Out of the Bedroom. Unfortunately, not all of Spring's fans get the point. The hundred letters a day the show receives are heavily sprinkled with criticisms whenever viewers think things are getting too close to life. Levy says that the audience resents the use of alcohol on the show, and so drinking is rarely shown. They are even more strait-laced about sex: "Once we played a scene that showed Frances Rafferty and Dean Miller in twin beds. Dean got out of his bed and went over to Frances. He never touched her, but we got all sorts of audience squawks asking us to keep the show out of the bedroom."
Levy wholeheartedly agrees with his critics. He defines successful situation comedy as "a small hunk of life exaggerated for comic purposes. If you play it realistically, it comes out drama because very little in life itself is funny. People want a mirror held up to life but at an angle so that it's humorous. People are tired of problems."
Dean Miller, born Dean C. Stuhlmueller (November 1, 1924—January 13, 2004), was an American actor and broadcaster, perhaps best known for his role as the son-in-law in the CBS sitcom December Bride (1954–1959). Thereafter, Miller was a co-host of the NBC celebrity interview program Here's Hollywood.
Miller was born in Hamilton, Ohio, and graduated from Ohio State University in Columbus. He worked first at a radio station in Albany, New York. He left for Hollywood and made his screen debut in 1952 as Archie O'Conovan in the film Skirts Ahoy! and followed up that same year with appearances as Ben Jones in Because You're Mine and as Monty Dunstan in Everything I Have Is Yours. In 1953, he played Mac in Small Town Girl and George in Dream Wife with Cary Grant and Deborah Kerr.
In 1954, Miller was cast as 30-year-old Matt Henshaw, an architect, in December Bride, opposite Spring Byington (1886–1971) as his widowed mother-in-law, Lily Ruskin, and Frances Rafferty (1922–2004) as his television wife, Ruth Ruskin Henshaw. Verna Felton (1890–1966) and Harry Morgan (born 1915) also had recurring supporting roles in the series as Hilda Crocker, Lily's best friend, and Pete Porter, the wisecracking nextdoor neighbor who was an insurance agent. December Bride was a somewhat unusual program in that all five stars appeared in all 111 episodes. Most of the scenes were in the Henshaw's living room. The series was sufficiently successful that it spawned a spin-off, Pete and Gladys (1960–1962) starring Harry Morgan and Cara Williams as Pete and Gladys Porter.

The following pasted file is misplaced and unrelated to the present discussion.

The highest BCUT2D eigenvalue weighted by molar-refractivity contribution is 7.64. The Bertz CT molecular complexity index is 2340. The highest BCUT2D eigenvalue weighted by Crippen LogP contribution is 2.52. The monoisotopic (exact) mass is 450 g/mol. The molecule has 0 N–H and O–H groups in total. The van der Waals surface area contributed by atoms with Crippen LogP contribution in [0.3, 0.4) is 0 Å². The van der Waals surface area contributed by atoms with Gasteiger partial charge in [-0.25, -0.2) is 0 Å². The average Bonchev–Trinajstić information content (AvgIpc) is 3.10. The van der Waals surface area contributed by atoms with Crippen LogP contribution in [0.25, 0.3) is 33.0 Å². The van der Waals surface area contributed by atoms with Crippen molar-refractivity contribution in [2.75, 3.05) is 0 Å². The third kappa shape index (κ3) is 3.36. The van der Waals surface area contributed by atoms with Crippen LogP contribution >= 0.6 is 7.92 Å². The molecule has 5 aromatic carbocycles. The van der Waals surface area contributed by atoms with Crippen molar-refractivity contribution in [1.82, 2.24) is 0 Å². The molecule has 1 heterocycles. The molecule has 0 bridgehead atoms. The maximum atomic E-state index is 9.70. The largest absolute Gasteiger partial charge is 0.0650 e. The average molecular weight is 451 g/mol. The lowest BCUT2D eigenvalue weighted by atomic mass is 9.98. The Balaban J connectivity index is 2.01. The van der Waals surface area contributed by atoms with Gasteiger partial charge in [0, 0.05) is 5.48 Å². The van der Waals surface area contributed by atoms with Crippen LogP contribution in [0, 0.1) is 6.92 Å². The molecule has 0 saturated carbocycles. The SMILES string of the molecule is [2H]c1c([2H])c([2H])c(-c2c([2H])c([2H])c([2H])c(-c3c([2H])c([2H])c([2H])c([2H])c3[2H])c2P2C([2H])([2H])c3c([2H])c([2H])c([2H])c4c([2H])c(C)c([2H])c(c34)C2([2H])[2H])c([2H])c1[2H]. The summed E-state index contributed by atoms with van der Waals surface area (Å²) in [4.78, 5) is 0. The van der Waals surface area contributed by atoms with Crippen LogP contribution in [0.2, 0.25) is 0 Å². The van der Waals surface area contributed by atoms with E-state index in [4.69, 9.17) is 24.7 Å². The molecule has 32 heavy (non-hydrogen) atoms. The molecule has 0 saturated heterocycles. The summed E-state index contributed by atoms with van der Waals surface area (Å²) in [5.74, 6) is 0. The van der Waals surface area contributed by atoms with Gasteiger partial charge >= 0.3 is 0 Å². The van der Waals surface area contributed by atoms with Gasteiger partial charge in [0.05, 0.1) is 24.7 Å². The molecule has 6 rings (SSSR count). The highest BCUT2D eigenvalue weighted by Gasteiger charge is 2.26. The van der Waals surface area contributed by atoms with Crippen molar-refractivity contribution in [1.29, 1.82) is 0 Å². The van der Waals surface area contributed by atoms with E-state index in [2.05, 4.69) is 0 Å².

After December Bride, Miller acted only twice in a television series, as "Millionaire Harry Brown" in a 1959 episode of CBS's The Millionaire fantasy drama, and as George Manville in the 1960 segment "Happily Unmarried" of NBC's short-lived sitcom The Tab Hunter Show. He then joined Here's Hollywood, where he often interviewed stars and singers in their own homes, including Cary Grant, Paul Newman, and Elizabeth Taylor. In 1963, Miller appeared as a guest on the NBC daytime quiz show Your First Impression, with Bill Leyden and Dennis James.
In 1965, Miller purchased radio station WMVR-FM (105.5), then an AM outlet in Sidney, Ohio. Miller later served as a news anchorman for WDIV-TV in Detroit. He died of cancer at the age of seventy-nine in Grosse Pointe Woods, Michigan, near Detroit. Survivors included his wife, the former Ida Wagner, who still operates the radio station, and three children. Miller is interred at Graceland Cemetery in Sidney, Ohio.
Here is Frances Rafferty's Obituary from the Los Angeles Times
Frances Rafferty, 81; Acted in B Movies and TV's 'December Bride'
April 25, 2004|From a Times Staff Writer
Frances Rafferty, a pouty glamour girl in B movies of the 1940s and television shows of the 1950s who is best remembered as Spring Byington's daughter in the long-running sitcom "December Bride," has died. She was 81.
Rafferty died of natural causes in her sleep April 18 at the Paso Robles home she shared with her husband of 56 years, Thomas R. Baker.
The actress largely retired from both the large and small screens in 1961 after the brief run of a "December Bride" spinoff, "Pete and Gladys," starring Harry Morgan. She continued to play occasional roles on such series as "The Streets of San Francisco" into the 1970s, but devoted much of her later years to raising quarter horses with Baker, once general manager of the Los Alamitos Race Course.
Among Rafferty's best-known films was the 1943 "Girl Crazy," in which Mickey Rooney escorted her to a college dance to the consternation of Judy Garland. Rafferty's best acting performance probably was in the 1944 film version of author Pearl Buck's "Dragon Seed," in which she played a hapless girl who is raped and murdered.
Born in Sioux City, Iowa, Rafferty moved to Los Angeles with her family in 1931. She studied dance and won her first Hollywood job as understudy to a ballerina.
But her career veered to acting after she fell on the concrete stage of the Hollywood Bowl during a rehearsal for "The Firebird," breaking a kneecap. Her friend, the late actress Alexis Smith, urged her to take drama lessons.
By 1942 Rafferty was before the cameras -- and then on the lockers of soldiers as a favorite pinup of World War II. She churned out wartime B movies such as "Hitler's Madman," "Thousands Cheer" and "Swing Shift Maisie."
As television emerged, Rafferty found work on "Alcoa Theater" and other dramatic anthology series, then landed the plum supporting role on "December Bride," which ran from 1954 to 1961.
After a three-year marriage to John Harlan, Rafferty married Baker in 1948. She is survived by her husband and their two children, Bridget and Kevin.